I seed some of Сem that never walked a Уmile in their Уlives,
where the form /∂m/ is unstressed. (Such unstressed examples are much rarer than stressed examples in positions where Standard English would show a demonstrative pronoun simply because СthoseТ is normally stressed in Standard English.)
We should note finally, however, that this analysis of the material does not in any way explain the absence of a plural pronoun /ðejz/, any more than the linking of /ðat/ with /it/ precludes the existence of a singular demonstrative pronoun /ði:z/. The non-existence of /ðejz/ as a pronoun seems best con≠sidered as an accidental gap in the corpus.Ф (є18, p.20 )
- In the south-western dialects in the singular and in the plural in Present Indefinite the ending С-sТ or С-esТ is used, if the Subject is expressed as
e.g. Boys as wants more mun ask.
†††††† The other ehaps works hard.
- In Devonshire С-thТ [ð] is added to verbs in the plural in Present Indefinite.
- The form СamТ (Тm) of the verb Сto beТ is used after the personal pronouns:
e.g. We (wem = we are) (Somersetshire)
†††††† you, they
- After the words СifТ, СwhenТ, СuntilТ, СafterТ Future Indefinite sometimes used.
- The Perfect form in affirmative sentences, in which the Subject is expressed as a personal pronoun, is usually built without the auxiliary verb СhaveТ:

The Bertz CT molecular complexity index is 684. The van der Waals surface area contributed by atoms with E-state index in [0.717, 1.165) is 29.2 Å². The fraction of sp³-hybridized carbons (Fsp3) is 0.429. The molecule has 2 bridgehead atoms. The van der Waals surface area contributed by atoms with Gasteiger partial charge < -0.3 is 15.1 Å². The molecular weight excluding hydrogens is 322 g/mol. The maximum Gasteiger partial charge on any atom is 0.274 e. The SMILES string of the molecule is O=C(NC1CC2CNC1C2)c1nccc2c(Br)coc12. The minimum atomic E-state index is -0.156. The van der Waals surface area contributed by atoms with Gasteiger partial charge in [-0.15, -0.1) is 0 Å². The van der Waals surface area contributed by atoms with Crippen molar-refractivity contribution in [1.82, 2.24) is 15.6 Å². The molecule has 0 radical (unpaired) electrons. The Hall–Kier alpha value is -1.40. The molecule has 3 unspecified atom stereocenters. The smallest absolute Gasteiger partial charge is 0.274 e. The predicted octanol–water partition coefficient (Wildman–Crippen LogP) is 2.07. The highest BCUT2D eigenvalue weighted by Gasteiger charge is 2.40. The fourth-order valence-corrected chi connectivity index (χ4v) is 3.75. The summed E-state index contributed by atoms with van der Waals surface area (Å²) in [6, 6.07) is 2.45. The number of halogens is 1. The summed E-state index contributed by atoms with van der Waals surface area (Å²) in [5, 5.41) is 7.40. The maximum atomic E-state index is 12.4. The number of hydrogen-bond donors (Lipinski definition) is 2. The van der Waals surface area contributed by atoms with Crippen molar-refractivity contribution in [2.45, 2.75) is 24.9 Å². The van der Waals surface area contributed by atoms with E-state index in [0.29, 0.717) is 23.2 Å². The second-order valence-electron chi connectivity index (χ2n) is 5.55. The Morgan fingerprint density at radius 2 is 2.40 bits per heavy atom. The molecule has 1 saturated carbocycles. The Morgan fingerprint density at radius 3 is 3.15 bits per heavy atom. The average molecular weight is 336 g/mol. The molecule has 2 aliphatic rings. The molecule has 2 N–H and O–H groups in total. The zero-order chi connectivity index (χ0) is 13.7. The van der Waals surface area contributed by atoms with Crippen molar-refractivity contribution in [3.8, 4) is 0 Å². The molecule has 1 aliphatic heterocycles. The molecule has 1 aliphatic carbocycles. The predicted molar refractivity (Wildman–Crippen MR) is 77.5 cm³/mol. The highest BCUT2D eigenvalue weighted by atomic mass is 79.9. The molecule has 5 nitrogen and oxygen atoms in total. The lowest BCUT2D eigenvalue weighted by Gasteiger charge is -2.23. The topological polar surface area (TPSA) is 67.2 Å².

e.g. We done it.
†††††† I seen him.
†††††† They been and taken it.
- The negation in the south-western dialects is expressed with the adding of the negative particle СnotТ in the form С-naТ to the verb.
e.g. comesna (comes not)
††††† winna (= will not)
††††† sanna (= shall not)
††† ††canna (= cannot)
††††† maunna (= must not)
††††† sudna (= should not)
†††† dinna (= do not)
†††† binna (= be not)
†††† haena (= have not)
†††† daurna (= dare not)
- It is typical to the south-western dialects to use too many nigotiations in the same phrase:
e.g. I yinТt seen nobody nowheres.
I donТt want to have nothing at all to say to you.
I didnТt mean no harm.
YeТll better jist nae detain me nae langer.
- The negative and interrogative forms of the modal verbs are built with the help of the auxiliary verb СdoТ.
e.g. He did not ought to do it.
††††† You do not ought to hear it.
- Some verbs which are regular in the Standard language become irregular in the south-western dialects:
e.g. dive - dave, help - holp
- Sometimes the ending С-edТ is added to some irregular verbs in the Past Simple:
e.g. bear - borned, begin - begunned, break - broked, climb - clombed,††††††††††††††††††
††††† dig - dugged, dive - doved, drive - droved, fall - felled, find -†††
††††† funded, fly - flewed, give - gaved, grip - grapped, hang - hunged,
††††† help - holped, hold - helded, know - knewed, rise - rosed, see -
††††† sawed, shake - shooked, shear - shored, sing - sunged, sink -
††††† sunked, spin - spunned, spring - sprunged, steal - stoled, strive -
††††† stroved, swear - swored, swim - swammed, take - tooked, tear -
††††† tored, wear - wored, weave - woved, write - wroted.
- But some irregular verbs in the Past Simple Tense are used as regular:
e.g. begin - beginned (Western Som., Dev.)
†††††† bite - bited (W. Som.)
†††††† blow - blowed (Dev.)
†††††† drink - drinked (W. Som.)
†††††† drive - drived (Dev.)
†††††† fall - falled (W. Som., Dev.)
†††††† fight - fighted (W. Som.)
†††††† fall - falled (Som., Dev.)
†††††† go - gade (Dev.)
†††††† grow - growed (W. Som.)